We have ridiculous laws in every single aspect of life. The government’s feeble justifications are beginning to piss most people off. There has been a deluge of scams… so many that I don’t give a damn who is involved anymore. Let’s can them all.

Flashy New FDI

The scam behind this will probably come out in a decade. Sooner, if the good people have their way.

The government claims this will bring more jobs. As much as I love my brands, I’m not really sure why we need a Walmart in our country. We have the Reliance(s), Lifestyles, Centrals, Shopper Stops, More, Total, Smart… there have been enough worries about them putting the small guy out of business.

Hell.. it is happening right now. I’m forced to step into a More or a Spar or a Food World if I want something as basic as toothpaste. And I’m forced to settle for the brand they carry because they don’t interact with the ‘small time players’.

How exactly will this create jobs?

Right now, India seems to be in a twisted ping pong game… with too many balls and a splintered bat, which is being tossed to people who have no idea about the game.

Tinting the Law

The Indian Supreme Court passed a new order recently. It seems quite innocuous really. It says that you cannot have any kind of tinted film on your car glass. The order is quite specific – you cannot have tinted film on your glass but the car glasses can be tinted naturally, and have to follow the visibility ratio as directed, which is 50 percent of the side glasses and 70 percent for the front and rear glasses.

I’ve been a great fan of the Supreme Court all my life. I believed that they are the sole organization in India that are protecting our rights and take decisions leading us towards progress.

Which is why this directive left me quite confused. The order was passed to adhere to one of the rules in the Motor Act (or some such thing). The Act has been there for a while and now the Court is merely asking the cops to enforce it, following the rise in crimes like rape in moving vehicles.

This move is supposed to help reduce crime.

How?

That is my question too.

Cops in India are fairly notorious for their laziness. Even on a normal day of checking for drunk driving, bribes are given and accepted quite freely. Yes, we all know that.

And this is a step in helping them get better at their jobs?

But does the Court realise how many women drive back home at night, alone? And we feel confident to drive back home alone at late hours because of that dark shield surrounding us. It would take considerable effort to peek into the car and the chances of someone else realising it is a woman driving are low.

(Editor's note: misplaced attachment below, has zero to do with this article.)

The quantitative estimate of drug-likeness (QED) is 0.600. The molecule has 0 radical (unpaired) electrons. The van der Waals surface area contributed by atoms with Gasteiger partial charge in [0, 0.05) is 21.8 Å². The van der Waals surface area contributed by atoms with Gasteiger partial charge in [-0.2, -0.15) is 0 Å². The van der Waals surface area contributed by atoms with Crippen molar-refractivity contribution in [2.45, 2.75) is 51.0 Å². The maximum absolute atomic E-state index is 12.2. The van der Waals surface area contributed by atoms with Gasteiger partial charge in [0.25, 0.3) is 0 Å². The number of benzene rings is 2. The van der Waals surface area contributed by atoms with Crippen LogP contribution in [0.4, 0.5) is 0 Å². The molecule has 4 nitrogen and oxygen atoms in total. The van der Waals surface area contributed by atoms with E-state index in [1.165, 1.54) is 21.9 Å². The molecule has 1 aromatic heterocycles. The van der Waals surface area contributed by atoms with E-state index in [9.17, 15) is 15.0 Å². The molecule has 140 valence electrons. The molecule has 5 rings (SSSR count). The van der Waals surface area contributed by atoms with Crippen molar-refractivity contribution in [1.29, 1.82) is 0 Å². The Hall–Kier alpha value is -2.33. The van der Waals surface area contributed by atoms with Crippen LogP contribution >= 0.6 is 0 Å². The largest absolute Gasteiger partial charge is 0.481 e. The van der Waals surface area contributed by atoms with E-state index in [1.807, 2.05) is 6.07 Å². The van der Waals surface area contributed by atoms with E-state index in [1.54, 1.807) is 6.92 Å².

Cops can always stop and question us, if they find anything suspicious about the manner in which we are driving. Yes, please do.

But stripping us of such cover is just exposing us to more drama.

Most people believe we are overreacting. Perhaps we are.

But the fact remains that our cars are a little cocoon. I feel safer in my car with its autolocks and a powerful engine.

My car has broken down fairly early in the night and all I got was gawkers and not a single person to help. I have had people follow us and do the annoying bit of overtaking and then lagging behind in broad daylight.

A vacant stare at a tree while fueling your car can be interpreted by a jobless moron as an invitation to follow your car for 8 kms. And this is yet day time.

Sure, nobody might try to pull you out of your car and do any physical damage.

But the very fact that someone will follow you, heckle and make comments can be quite distressing. Because you do not know where they will stop. And if they will come to your doorstep.

A lot of these women driving around alone also live alone. Will you post cops on our doorstep to protect us?

Who wants to bet that in a few months there will be some cop who will blame the woman for driving alone at night for any mishap that befalls her? It was her fault that she worked late, or partied late. It was her fault that she chose to drive home alone in a country that is supposed to be free.

Other than the fact that the cops can sort of see who is in the car, how does this rule help? Can they make out the features of the person in the car, so in case it is someone notorious and wanted, they can capture him? Can they see the weapons being carried in the car? The drugs? Can they tell by seeing the sort-of blurred features in a fast car that this person is up to no good?

How on earth does this law HELP?